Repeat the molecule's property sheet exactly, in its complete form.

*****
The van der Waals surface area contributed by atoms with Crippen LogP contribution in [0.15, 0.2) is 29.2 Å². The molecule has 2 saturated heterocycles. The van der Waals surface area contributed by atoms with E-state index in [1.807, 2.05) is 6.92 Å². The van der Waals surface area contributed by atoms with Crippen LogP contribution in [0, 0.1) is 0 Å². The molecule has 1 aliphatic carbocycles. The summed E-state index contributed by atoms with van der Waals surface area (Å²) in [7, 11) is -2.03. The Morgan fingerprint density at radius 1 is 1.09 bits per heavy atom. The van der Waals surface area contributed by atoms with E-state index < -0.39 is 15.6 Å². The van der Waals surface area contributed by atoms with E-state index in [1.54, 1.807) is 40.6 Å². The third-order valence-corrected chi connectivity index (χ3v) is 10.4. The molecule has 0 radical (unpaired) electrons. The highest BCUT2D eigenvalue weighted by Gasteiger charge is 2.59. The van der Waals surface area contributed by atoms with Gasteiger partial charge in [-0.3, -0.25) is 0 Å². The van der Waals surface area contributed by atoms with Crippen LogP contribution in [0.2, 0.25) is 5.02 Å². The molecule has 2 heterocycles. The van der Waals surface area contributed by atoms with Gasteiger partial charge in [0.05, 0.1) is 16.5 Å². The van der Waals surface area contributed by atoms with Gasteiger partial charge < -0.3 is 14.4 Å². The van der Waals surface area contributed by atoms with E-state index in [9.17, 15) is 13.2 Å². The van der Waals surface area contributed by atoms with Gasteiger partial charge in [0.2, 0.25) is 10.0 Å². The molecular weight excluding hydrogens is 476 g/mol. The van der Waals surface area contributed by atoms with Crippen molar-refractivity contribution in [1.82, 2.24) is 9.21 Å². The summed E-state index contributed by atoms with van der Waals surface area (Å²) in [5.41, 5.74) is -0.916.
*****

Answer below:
The van der Waals surface area contributed by atoms with Crippen LogP contribution in [0.15, 0.2) is 29.2 Å². The molecule has 2 saturated heterocycles. The van der Waals surface area contributed by atoms with E-state index in [1.807, 2.05) is 6.92 Å². The van der Waals surface area contributed by atoms with Crippen LogP contribution in [0, 0.1) is 0 Å². The molecule has 1 aliphatic carbocycles. The summed E-state index contributed by atoms with van der Waals surface area (Å²) in [7, 11) is -2.03. The Morgan fingerprint density at radius 1 is 1.09 bits per heavy atom. The van der Waals surface area contributed by atoms with E-state index < -0.39 is 15.6 Å². The van der Waals surface area contributed by atoms with E-state index in [1.54, 1.807) is 40.6 Å². The third-order valence-corrected chi connectivity index (χ3v) is 10.4. The molecule has 0 radical (unpaired) electrons. The highest BCUT2D eigenvalue weighted by Gasteiger charge is 2.59. The van der Waals surface area contributed by atoms with Gasteiger partial charge in [-0.3, -0.25) is 0 Å². The van der Waals surface area contributed by atoms with Crippen LogP contribution in [0.2, 0.25) is 5.02 Å². The molecule has 2 heterocycles. The van der Waals surface area contributed by atoms with Gasteiger partial charge in [0.05, 0.1) is 16.5 Å². The van der Waals surface area contributed by atoms with Gasteiger partial charge < -0.3 is 14.4 Å². The van der Waals surface area contributed by atoms with E-state index in [9.17, 15) is 13.2 Å². The van der Waals surface area contributed by atoms with Gasteiger partial charge in [0.2, 0.25) is 10.0 Å². The molecular weight excluding hydrogens is 476 g/mol. The van der Waals surface area contributed by atoms with Crippen molar-refractivity contribution in [1.82, 2.24) is 9.21 Å². The summed E-state index contributed by atoms with van der Waals surface area (Å²) in [5.41, 5.74) is -0.916.